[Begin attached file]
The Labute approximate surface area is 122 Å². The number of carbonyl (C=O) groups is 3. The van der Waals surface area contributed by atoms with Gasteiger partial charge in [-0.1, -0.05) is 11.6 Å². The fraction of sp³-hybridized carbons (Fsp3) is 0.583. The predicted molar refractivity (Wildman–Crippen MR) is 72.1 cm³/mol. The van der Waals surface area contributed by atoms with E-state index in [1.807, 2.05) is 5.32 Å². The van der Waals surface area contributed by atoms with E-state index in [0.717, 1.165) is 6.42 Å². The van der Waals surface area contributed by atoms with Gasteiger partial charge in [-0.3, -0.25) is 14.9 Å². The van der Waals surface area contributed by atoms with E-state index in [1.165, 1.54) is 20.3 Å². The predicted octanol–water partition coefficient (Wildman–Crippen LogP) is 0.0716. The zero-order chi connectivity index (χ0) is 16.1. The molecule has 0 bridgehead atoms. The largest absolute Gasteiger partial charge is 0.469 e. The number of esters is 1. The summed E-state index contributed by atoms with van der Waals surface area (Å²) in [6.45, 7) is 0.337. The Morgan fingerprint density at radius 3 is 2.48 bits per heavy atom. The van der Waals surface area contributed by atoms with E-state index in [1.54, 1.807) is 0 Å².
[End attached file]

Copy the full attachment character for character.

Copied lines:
The Labute approximate surface area is 122 Å². The number of carbonyl (C=O) groups is 3. The van der Waals surface area contributed by atoms with Gasteiger partial charge in [-0.1, -0.05) is 11.6 Å². The fraction of sp³-hybridized carbons (Fsp3) is 0.583. The predicted molar refractivity (Wildman–Crippen MR) is 72.1 cm³/mol. The van der Waals surface area contributed by atoms with E-state index in [1.807, 2.05) is 5.32 Å². The van der Waals surface area contributed by atoms with E-state index in [0.717, 1.165) is 6.42 Å². The van der Waals surface area contributed by atoms with Gasteiger partial charge in [-0.3, -0.25) is 14.9 Å². The van der Waals surface area contributed by atoms with E-state index in [1.165, 1.54) is 20.3 Å². The predicted octanol–water partition coefficient (Wildman–Crippen LogP) is 0.0716. The zero-order chi connectivity index (χ0) is 16.1. The molecule has 0 bridgehead atoms. The largest absolute Gasteiger partial charge is 0.469 e. The number of esters is 1. The summed E-state index contributed by atoms with van der Waals surface area (Å²) in [6.45, 7) is 0.337. The Morgan fingerprint density at radius 3 is 2.48 bits per heavy atom. The van der Waals surface area contributed by atoms with E-state index in [1.54, 1.807) is 0 Å².